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Athlete Feature: Garrett Spurgeon

Garrett Spurgeon: Climbing the Ranks

From a 12-year-old boy

training for one of his fi rst rifl e competitions, to a 20-year-old man claiming ju- nior titles, Garrett Spurgeon (Canton, Missouri) has risen to the top of the USA Shoot- ing world.

Spurgeon has taken his

shooting to the next level over the past year, earning three medals at the 2014 USA Shooting National Championships. He placed fi rst in Junior Men’s Air Rifl e and Three-Position Rifl e, and second in Men’s Prone Rifl e. His fi nishes helped him clench a spot on the USA Shooting Team for the 51st International Shooting Sports Federation (ISSF) World Championship, set for September. “I want to treat


championships] just like the Junior Olympics or a college match,” Spurgeon, a fi ve- time All-American, said.


will be different because of the travel, but I’m going try to go into that competition and treat it like any other. My main goal is to stay con- sistent.” Consistent is just what Spurgeon has been, not only in the USA Shooting realm, but also when competing for the West Virginia Univer- sity rifl e team. A junior, Spur- geon has been a Mountain- eer for the past two years, contributing heavily toward the squad’s back-to-back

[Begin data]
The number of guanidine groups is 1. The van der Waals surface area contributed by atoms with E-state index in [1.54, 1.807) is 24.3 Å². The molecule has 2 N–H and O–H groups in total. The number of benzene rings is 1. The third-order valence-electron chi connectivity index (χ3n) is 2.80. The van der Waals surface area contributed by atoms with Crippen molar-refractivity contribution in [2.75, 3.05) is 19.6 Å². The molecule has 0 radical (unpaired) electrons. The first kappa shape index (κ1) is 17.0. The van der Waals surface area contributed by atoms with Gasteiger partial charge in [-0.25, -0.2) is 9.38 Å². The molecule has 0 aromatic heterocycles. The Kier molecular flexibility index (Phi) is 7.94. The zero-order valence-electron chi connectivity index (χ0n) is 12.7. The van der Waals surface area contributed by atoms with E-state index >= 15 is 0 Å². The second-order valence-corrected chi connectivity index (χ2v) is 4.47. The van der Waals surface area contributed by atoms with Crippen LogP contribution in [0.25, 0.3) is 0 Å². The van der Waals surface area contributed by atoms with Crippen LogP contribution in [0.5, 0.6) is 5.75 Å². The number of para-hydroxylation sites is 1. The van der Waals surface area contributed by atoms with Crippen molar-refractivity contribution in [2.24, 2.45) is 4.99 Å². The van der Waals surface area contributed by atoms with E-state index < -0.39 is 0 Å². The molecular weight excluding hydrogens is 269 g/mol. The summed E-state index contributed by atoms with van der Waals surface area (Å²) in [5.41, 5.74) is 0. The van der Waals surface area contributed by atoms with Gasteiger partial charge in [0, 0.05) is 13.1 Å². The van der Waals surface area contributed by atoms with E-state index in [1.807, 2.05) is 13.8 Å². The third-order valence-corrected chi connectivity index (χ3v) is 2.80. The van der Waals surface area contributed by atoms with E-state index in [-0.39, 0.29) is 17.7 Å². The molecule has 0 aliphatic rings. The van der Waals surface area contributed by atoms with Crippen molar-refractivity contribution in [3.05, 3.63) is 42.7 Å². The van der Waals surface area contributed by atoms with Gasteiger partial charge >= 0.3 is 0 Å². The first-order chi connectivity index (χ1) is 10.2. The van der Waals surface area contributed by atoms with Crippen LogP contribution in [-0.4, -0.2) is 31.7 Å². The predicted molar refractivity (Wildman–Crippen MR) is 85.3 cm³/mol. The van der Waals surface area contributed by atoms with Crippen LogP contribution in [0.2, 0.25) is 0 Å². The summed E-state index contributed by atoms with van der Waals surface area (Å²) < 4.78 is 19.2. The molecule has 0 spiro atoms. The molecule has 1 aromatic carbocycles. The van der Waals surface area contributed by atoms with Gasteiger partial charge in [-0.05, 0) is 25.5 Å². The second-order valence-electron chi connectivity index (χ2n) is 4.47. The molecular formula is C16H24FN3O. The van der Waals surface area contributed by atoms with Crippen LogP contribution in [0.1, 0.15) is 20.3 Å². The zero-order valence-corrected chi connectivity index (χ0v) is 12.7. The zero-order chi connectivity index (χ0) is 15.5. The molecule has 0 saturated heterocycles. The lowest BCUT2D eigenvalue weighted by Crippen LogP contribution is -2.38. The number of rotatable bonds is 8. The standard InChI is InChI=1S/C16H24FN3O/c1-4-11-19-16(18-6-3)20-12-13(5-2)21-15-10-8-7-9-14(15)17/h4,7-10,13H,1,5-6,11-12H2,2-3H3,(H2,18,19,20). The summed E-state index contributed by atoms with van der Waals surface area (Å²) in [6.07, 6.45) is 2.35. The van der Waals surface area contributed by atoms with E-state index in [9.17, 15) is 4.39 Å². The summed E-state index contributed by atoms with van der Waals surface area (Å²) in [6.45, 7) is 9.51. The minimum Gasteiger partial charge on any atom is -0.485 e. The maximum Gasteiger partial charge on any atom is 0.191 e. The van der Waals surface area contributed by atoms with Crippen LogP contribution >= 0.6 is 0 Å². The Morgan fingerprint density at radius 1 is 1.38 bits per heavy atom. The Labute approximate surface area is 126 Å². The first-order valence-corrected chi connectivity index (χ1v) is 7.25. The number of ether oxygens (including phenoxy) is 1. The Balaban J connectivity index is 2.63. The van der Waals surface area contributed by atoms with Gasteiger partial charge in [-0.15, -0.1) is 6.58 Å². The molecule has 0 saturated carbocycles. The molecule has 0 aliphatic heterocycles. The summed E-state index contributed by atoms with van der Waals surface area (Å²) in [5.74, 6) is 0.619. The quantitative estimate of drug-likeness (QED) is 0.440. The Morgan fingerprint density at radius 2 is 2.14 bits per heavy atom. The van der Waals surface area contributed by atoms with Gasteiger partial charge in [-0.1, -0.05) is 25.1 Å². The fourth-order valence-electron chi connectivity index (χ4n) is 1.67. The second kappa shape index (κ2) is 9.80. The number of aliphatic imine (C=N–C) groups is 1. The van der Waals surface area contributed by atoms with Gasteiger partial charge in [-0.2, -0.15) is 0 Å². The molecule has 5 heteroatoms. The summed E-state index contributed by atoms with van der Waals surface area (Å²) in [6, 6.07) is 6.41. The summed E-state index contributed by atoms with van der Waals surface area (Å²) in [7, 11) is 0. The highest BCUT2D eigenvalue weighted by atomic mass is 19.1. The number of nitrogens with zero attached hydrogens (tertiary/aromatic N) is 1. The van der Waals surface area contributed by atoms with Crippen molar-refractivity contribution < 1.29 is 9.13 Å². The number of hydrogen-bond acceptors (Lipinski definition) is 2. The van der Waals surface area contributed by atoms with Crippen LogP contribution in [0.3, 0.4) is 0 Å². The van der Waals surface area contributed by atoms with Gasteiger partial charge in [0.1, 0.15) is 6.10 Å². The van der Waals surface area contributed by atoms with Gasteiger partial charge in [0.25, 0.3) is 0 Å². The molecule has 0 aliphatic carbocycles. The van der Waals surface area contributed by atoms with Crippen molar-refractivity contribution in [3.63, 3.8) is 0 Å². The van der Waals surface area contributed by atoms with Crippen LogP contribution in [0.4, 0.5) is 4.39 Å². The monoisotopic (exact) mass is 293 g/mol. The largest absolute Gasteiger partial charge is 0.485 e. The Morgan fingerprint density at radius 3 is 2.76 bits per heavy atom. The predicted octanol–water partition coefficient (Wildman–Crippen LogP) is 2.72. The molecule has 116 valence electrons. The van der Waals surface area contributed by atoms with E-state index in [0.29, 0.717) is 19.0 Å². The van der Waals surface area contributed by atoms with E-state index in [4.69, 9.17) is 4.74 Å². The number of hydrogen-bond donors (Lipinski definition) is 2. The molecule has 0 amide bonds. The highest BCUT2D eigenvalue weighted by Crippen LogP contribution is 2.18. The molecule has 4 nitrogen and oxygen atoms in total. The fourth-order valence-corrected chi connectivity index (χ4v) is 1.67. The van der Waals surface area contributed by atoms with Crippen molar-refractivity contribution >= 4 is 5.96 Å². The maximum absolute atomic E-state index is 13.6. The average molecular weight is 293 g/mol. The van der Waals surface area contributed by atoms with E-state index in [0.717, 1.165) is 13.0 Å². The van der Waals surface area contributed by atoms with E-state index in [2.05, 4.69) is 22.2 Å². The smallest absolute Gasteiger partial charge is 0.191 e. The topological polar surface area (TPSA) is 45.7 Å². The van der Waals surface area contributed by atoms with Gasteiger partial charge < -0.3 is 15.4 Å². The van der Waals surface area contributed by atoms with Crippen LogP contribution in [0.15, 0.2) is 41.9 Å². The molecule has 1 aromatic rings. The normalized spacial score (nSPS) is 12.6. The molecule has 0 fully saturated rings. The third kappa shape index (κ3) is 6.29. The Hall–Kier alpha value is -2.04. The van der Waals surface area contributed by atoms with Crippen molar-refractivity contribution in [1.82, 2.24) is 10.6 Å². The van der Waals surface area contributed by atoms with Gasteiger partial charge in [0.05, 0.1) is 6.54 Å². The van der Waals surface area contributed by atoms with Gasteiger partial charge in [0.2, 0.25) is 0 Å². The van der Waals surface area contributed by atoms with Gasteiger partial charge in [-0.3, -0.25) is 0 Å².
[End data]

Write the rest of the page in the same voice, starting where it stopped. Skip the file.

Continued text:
national championships. While he has been practic- ing for eight years, he cred- its his consistency and im- provement as of late to his commitment to the Moun- taineers.

“Looking back to where

I was a few years ago, I have come a long way,” he explained. “My scores, my attitude and my mental preparation have improved tremendously over the last

28 USA Shooting News | September 2014

few years. WVU has played the biggest role in those things improving and chang- ing.”

Shooting with a team

proved to be exactly what Spurgeon needed to push his scores to the highest he’s ever shot. Team compe- tition plays a big part in that, and the relationships Spur- geon has established help keep it fun. “I especially like shooting


at school because there’s always someone there. It’s a lot easier to shoot when someone else is around,” the civil engineering major said. “There’s no place like home, but shooting in Mor- gantown is a close second.” While Spurgeon contin-

ues to improve, he’s never satisfi ed. “I have a whole year or

two to work on things and try to improve, but the Olym- pics are always in the back of my mind,” he allowed. “I have to take it one step at a time, and when that step is the next step, then I’ll try to do my best there.”

Looking ahead, Spur- geon has the opportunity to continue to succeed. Po- tentially two more national championships, competing solely in the open division of USA Shooting and the 2016 Olympic Games await him. While accomplished in the shooting world, the young shooter’s career is just start- ing.

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